the_other_sandy: Grammar police badge (Grammar)
I subscribe to Barnes & Noble's Nook Daily Find newsletter. February 29th's email contained this gem in the description of Keep Quiet by Lisa Scottoline: "It’s an emotionally gripping story about how far you can, and should go to protect those you love from bestselling author Lisa Scottoline."

Are we supposed to be protecting our loved ones from Lisa Scottoline's books, or from Lisa Scottoline herself?
the_other_sandy: Grammar police badge (Grammar)
So, yesterday was Free Comic Book Day, and I braved the crowds at Dreamland Comics because I wanted to pick up Grimm #0. The story was decent enough, but, umm, Nick finds it hard to "tow the line" between cop and Grimm? Monroe has a "Pilates regiment"? Was this thing proofread at all? It was noticeably full of bad grammar, misspellings, and dropped words. I suffered secondhand embarrassment on behalf of the writers and letterer the whole time I was reading it.

And I really want to see the military uniforms of the Pilates regiment.



  ETA: This is the icon referred to in comment 5a.
the_other_sandy: Grammar police badge (Grammar)
Dear Avengers Fan Fic Writers Everywhere,

If you plan to write in the Marvel Avengers universe much, you will probably find yourself using the word 'shield' a lot. After all, Captain America carries a shield, and the Avengers all work either for or with S.H.I.E.L.D. So for the love of all that is holy, please learn to spell it.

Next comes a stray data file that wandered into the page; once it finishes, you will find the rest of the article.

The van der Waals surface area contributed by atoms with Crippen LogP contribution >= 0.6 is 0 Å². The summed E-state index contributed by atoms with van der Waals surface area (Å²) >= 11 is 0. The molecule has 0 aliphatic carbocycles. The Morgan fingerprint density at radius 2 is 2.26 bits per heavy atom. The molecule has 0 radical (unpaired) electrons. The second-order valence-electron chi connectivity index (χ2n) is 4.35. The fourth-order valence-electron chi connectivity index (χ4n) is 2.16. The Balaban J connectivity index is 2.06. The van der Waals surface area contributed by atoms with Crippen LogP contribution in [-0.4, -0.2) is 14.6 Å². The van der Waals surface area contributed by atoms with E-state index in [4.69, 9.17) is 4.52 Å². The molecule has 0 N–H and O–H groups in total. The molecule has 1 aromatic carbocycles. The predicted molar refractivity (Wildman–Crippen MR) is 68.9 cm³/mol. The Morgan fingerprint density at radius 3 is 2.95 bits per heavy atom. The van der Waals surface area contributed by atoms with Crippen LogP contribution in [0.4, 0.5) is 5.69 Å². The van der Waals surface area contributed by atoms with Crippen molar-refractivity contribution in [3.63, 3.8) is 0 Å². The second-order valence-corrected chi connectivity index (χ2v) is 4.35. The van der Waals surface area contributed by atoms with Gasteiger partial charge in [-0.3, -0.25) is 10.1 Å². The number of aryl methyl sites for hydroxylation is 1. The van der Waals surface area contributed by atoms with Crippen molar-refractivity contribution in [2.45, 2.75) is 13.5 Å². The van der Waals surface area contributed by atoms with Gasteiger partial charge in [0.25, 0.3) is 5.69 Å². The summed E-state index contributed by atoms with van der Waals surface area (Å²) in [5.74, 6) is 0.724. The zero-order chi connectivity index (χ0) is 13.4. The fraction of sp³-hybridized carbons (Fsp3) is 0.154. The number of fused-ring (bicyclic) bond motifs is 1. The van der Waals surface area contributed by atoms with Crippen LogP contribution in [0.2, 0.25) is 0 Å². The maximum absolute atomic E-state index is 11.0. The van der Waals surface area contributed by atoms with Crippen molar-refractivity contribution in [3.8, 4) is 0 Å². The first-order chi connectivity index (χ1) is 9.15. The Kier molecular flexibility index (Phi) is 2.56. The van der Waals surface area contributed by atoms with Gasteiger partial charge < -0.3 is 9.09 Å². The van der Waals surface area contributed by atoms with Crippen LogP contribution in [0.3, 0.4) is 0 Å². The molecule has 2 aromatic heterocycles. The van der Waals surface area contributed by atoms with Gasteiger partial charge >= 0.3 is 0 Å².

Write it on a post-it note. Stick it on your computer. You'll find it a very handy reference.

No love,

Sandy (no, the other one)
the_other_sandy: Grammar police badge (Grammar)
Dear fan fic authors everywhere,

"Breath" is a noun.

"Breathe" is a verb.

Please use accordingly.

No love,

Sandy (no, the other one)
the_other_sandy: Grammar police badge (Grammar)
Okay, seriously people, it's "duct tape," as in tape for taping ducts, not "duck tape," which I suppose would be used for taping ducks, assuming you ever wanted to tape a duck, which I don't know why you would. I don't imagine the duck would be all that thrilled about it either.

And yes, I do know that there's a brand of duct tape called Duck Tape, but if you want to refer to that specific brand name, then it needs to be capitalized as befits a proper name.
the_other_sandy: Grammar police badge (Grammar)
"The former Atlantic Falcons player [Joey Harrington] broke his collarbone and suffered a punctured lung after an SUV struck him while riding his bike." -- The Hollywood Reporter, 8/2/11 (Source)